Now, if she’d been Mary Louise—thank heaven she was not—she’d have been stuck. She remembered the dowdiness of Mary’s figure in that blue crepe dress. She had five children—five! She narrowed her eyes, frowning in thought, certain that Mary’s love for George, and his for her, had died long before the birth of the third child—maybe even the second. All the hand-holding that night, she reflected, seemed an intimacy born of shared imprisonment. Now, that would be an interesting topic to explore: the intimacy of shared imprisonment in marriage. Maybe she’d think about that some more. Yes, good title already, too: Bond and Bondage—maybe Bond or Bondage? Again she wished she’d at least brought a notebook with her.

She remembered with a start that sitting in a car with the heater on and no ventilation was dangerous and touched the window button to lower the window a couple of inches. Good grief, the wind was cold. A little splash of leaves hit the windshield, the limbs of the pecan tree behind them looked bereft, as though calling after them, but no—the leaves were dead, gone, could never return now. Now there was nothing for them except to decompose. How poetic the wind made her mind. She smiled a little in self-amusement. Morbid, though, dead leaves. Well, it was a funeral, after all.

A car pulled up beside her on the passenger side. A couple got out of the front seats and three people got out of the back—another couple and a portly man with a bald head. She recognized George, and probably the two couples were two of Mary’s children, married now. Oh, she definitely didn’t want to witness all that grief. No, that was one of the main reasons she’d decided to stay in the car until the last minute. The side windows of her car were tinted and they couldn’t see her. She tried to scrunch down in the seat until she realized she couldn’t possibly be unnoticeable with the car engine running. George was putting a hat on his head. One of the women hugged herself and shivered, her husband put his arm around her. But—where was the grief? Suddenly, for a moment, she felt outraged. Where were George’s tears? He looked sober, kind of solemn, but not grief-stricken, just kind of distracted and serious. Bits of voice came over the wind, something about “Giulio’s.” My God, she thought, they’re talking about where to have lunch afterwards! She felt furious that there was no sobbing, no wailing, there was no grief! She wanted to get out of the car and shake George: “You stupid bastard! She gave up her life for you. Now she’s lying in there dead and you’re out here worrying about your frigging lunch!”

My goodness, she thought, where did that come from? But they were about to pass by the front of her car with its untinted windshield. They could see her and she did not want George to recognize her, she didn’t want to speak to him, to be forced into making sympathetic remarks. She slipped her muffler up over her head just as they passed, turned, and looked straight at her. First she saw the young woman’s face. She had to be Mary’s daughter. She looked just like Mary; in fact, she looked just like Mary did on the day she heard that her own mother died. Bette and Lauren were there at the time with them, helping her pack, stopping every now and then to put an arm around her, consoling her. But Mary was just like this young woman. She responded with gratitude to the sympathy, but she was not wracked with grief.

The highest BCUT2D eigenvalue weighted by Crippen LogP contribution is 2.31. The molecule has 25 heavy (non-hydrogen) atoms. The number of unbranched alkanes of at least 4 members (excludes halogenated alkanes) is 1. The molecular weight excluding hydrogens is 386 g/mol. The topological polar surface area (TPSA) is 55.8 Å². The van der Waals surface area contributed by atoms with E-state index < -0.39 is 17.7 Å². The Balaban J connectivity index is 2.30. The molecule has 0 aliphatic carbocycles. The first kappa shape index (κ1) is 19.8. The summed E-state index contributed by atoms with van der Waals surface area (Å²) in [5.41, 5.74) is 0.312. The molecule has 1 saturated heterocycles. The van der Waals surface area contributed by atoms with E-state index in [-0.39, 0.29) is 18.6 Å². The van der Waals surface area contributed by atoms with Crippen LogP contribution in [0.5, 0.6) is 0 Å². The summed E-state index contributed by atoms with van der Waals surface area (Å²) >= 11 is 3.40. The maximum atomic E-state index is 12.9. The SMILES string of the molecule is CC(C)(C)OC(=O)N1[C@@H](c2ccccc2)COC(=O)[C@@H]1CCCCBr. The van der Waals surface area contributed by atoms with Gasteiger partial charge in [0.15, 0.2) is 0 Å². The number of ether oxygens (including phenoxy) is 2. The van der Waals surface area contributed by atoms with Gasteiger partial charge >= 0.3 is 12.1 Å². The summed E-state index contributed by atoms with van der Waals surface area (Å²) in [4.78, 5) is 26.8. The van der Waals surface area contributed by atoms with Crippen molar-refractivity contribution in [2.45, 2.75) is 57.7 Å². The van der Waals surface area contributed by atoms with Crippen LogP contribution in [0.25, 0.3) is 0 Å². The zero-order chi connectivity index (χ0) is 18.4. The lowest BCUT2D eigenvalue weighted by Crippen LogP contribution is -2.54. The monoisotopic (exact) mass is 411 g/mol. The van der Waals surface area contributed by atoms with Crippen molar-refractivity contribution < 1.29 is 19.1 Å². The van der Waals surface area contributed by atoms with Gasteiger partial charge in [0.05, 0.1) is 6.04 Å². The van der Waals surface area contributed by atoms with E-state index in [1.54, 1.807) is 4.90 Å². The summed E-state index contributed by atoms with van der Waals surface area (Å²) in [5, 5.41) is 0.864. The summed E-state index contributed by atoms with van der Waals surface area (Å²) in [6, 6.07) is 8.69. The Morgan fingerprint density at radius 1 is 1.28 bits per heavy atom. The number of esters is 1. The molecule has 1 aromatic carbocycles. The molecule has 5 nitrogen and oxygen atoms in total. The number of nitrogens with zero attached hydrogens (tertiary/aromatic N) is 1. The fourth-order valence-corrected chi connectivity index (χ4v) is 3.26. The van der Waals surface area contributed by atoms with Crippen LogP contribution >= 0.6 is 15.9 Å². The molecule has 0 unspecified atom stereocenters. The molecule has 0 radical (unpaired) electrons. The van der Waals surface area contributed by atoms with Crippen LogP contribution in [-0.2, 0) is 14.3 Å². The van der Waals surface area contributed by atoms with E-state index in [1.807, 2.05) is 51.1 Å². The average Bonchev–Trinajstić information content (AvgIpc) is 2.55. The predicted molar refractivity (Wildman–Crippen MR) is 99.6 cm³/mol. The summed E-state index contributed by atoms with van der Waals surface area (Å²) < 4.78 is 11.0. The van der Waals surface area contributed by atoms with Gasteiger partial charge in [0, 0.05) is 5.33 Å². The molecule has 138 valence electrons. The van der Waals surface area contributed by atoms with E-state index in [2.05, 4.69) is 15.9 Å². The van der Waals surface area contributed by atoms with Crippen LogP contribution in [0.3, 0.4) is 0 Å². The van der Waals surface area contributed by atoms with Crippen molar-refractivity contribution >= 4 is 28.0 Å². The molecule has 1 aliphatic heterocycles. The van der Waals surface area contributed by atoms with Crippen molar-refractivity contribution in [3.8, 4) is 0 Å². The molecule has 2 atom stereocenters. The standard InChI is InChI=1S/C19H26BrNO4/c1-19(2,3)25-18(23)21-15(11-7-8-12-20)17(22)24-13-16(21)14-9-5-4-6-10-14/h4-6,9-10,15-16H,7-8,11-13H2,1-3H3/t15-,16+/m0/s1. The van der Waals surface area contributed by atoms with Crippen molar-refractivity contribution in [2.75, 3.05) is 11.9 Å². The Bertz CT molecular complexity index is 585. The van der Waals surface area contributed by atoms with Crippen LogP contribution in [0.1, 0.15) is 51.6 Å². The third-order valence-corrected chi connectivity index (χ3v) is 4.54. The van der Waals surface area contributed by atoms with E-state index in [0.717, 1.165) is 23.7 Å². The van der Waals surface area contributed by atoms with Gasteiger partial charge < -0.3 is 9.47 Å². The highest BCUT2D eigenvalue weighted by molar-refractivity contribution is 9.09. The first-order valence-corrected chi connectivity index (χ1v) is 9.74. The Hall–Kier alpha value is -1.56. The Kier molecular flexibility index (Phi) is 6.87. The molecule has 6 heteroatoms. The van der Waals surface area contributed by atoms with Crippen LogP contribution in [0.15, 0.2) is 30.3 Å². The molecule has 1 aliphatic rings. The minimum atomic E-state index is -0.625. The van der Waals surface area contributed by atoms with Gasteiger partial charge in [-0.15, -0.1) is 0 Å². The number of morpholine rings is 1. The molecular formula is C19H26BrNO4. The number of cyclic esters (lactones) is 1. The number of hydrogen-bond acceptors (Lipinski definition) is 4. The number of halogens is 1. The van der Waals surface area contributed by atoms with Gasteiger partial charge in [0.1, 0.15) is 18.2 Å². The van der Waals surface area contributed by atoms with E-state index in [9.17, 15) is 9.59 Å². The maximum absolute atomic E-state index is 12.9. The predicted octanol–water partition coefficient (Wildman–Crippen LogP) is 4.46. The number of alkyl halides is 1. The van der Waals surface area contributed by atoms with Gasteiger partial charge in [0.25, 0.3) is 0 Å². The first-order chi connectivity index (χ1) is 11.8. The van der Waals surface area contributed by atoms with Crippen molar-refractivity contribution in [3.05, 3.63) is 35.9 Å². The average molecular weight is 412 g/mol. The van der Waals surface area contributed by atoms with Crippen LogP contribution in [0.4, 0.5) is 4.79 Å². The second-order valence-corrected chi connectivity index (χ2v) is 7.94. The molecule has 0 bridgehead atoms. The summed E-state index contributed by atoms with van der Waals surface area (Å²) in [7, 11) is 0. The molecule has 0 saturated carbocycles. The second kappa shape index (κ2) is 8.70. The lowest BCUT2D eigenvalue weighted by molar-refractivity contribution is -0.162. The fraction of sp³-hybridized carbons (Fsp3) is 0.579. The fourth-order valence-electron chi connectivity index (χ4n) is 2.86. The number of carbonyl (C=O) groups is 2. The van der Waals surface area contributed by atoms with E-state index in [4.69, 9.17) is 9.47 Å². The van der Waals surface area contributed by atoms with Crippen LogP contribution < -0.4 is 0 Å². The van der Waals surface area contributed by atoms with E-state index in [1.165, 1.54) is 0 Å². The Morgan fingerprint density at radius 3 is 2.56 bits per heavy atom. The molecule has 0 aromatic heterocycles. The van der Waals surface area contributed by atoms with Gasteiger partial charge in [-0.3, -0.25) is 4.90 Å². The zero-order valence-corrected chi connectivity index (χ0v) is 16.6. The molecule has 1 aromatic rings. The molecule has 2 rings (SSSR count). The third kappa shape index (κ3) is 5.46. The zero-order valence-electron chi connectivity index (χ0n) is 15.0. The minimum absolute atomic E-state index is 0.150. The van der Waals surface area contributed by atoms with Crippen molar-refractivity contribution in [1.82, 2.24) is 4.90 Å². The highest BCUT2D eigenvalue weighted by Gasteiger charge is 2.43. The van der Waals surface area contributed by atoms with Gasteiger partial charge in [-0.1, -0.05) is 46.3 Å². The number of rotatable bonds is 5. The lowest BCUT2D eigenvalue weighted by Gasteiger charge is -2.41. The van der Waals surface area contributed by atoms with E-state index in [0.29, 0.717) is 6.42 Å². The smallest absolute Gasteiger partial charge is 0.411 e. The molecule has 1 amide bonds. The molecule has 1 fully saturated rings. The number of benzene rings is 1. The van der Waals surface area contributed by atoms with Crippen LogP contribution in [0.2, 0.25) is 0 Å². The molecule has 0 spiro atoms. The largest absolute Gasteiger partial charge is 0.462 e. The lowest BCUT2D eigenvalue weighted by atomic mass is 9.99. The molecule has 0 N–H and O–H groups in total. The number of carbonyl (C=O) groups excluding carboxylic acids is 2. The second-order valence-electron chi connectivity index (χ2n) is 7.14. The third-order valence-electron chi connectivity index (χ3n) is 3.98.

How strange. The young woman’s eyes looked directly into her own now as she passed between the car and the pecan tree. And George, walking right behind his daughter, George, who had been careful to cover his bald head in the cold wind, looked at her with the same eyes, then quickly away. Clearly he hadn’t recognized her, but the eyes startled her. She blinked, feeling somehow embarrassed, as though she’d inadvertently walked in on someone in the nude. There was sorrow there, so deep it was hurtful to see it. Still, there was no hysteria, not even shock, just an odd calmness—what was it? acceptance? Whatever it was, it made her feel small, as though her anger had been childish, immature. Well, she thought, maybe just a little inappropriate. In any case, it wasn’t grief as she understood it.

She looked at the dashboard clock again: fifteen minutes to go. She glanced into the rear-view mirror and saw another car pulling into a parking space behind her. A youngish man, his wife, and three children. Mary’s grandchildren, no doubt. She wondered how many grandchildren Mary had and whether she made those silly grandmother remarks, showed pictures, and cooed. Somehow she didn’t think so. She couldn’t see their faces, but the woman was weeping, or at least she was holding a tissue to her eyes. Now that’s a little more like it, she thought. She’s your mother, for Christ’s sake! Again, she wondered at her anger.

And then she wondered if her own son Ty would come to her funeral when she died. Well, of course he would. Poor Ty would be devastated, she knew very well, not like these ungrateful, emotionless bastards. She was glad she hadn’t forced any religion on Ty. She remembered the response she’d made to someone’s question about that, one of those answers one remembers because one is especially pleased with one’s self for coming up with it: “Oh, I don’t have anything against religion; I just don’t have anything for it.”

Still, she thought, she was glad now that they’d all respected Mary’s faith—never deliberately shocking her with narratives of their exploits, never making Catholic jokes—probably because Mary had respected their unbelief as well and never tried to convert them. But there was that one night when they had a discussion about it. “Mary,” she’d said, “I just don’t believe in any God. I’m sorry, I just don’t.”

“But that means there is no meaning in your life,” Mary said, with something almost like pity in her voice.

“Oh, now, that really is crap. We make our own meaning. We can make a difference for good in the world and in our lives if we choose to, without religion. Our salvation is in ourselves.”

“No, I know you’ll do good. But how can you live without love?”